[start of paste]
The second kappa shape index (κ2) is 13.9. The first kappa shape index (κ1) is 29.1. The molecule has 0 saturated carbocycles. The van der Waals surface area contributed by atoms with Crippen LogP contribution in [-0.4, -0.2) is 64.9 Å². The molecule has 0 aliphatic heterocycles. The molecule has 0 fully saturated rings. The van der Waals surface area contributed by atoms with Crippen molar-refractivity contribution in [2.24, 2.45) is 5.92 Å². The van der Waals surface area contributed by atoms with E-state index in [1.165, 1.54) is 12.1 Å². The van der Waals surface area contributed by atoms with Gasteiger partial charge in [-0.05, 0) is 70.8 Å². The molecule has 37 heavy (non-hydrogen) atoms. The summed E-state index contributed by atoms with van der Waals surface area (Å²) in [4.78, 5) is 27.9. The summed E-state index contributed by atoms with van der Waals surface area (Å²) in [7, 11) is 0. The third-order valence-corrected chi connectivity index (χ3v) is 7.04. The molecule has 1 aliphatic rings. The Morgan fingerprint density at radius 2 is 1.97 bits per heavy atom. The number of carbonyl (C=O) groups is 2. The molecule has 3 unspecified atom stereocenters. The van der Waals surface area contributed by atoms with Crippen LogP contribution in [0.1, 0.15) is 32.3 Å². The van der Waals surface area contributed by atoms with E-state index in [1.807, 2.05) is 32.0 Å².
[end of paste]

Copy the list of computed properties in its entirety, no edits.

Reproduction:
The second kappa shape index (κ2) is 13.9. The first kappa shape index (κ1) is 29.1. The molecule has 0 saturated carbocycles. The van der Waals surface area contributed by atoms with Crippen LogP contribution in [-0.4, -0.2) is 64.9 Å². The molecule has 0 aliphatic heterocycles. The molecule has 0 fully saturated rings. The van der Waals surface area contributed by atoms with Crippen molar-refractivity contribution in [2.24, 2.45) is 5.92 Å². The van der Waals surface area contributed by atoms with E-state index in [1.165, 1.54) is 12.1 Å². The van der Waals surface area contributed by atoms with Gasteiger partial charge in [-0.05, 0) is 70.8 Å². The molecule has 37 heavy (non-hydrogen) atoms. The summed E-state index contributed by atoms with van der Waals surface area (Å²) in [4.78, 5) is 27.9. The summed E-state index contributed by atoms with van der Waals surface area (Å²) in [7, 11) is 0. The third-order valence-corrected chi connectivity index (χ3v) is 7.04. The molecule has 1 aliphatic rings. The Morgan fingerprint density at radius 2 is 1.97 bits per heavy atom. The number of carbonyl (C=O) groups is 2. The molecule has 3 unspecified atom stereocenters. The van der Waals surface area contributed by atoms with Crippen LogP contribution in [0.1, 0.15) is 32.3 Å². The van der Waals surface area contributed by atoms with E-state index in [1.807, 2.05) is 32.0 Å².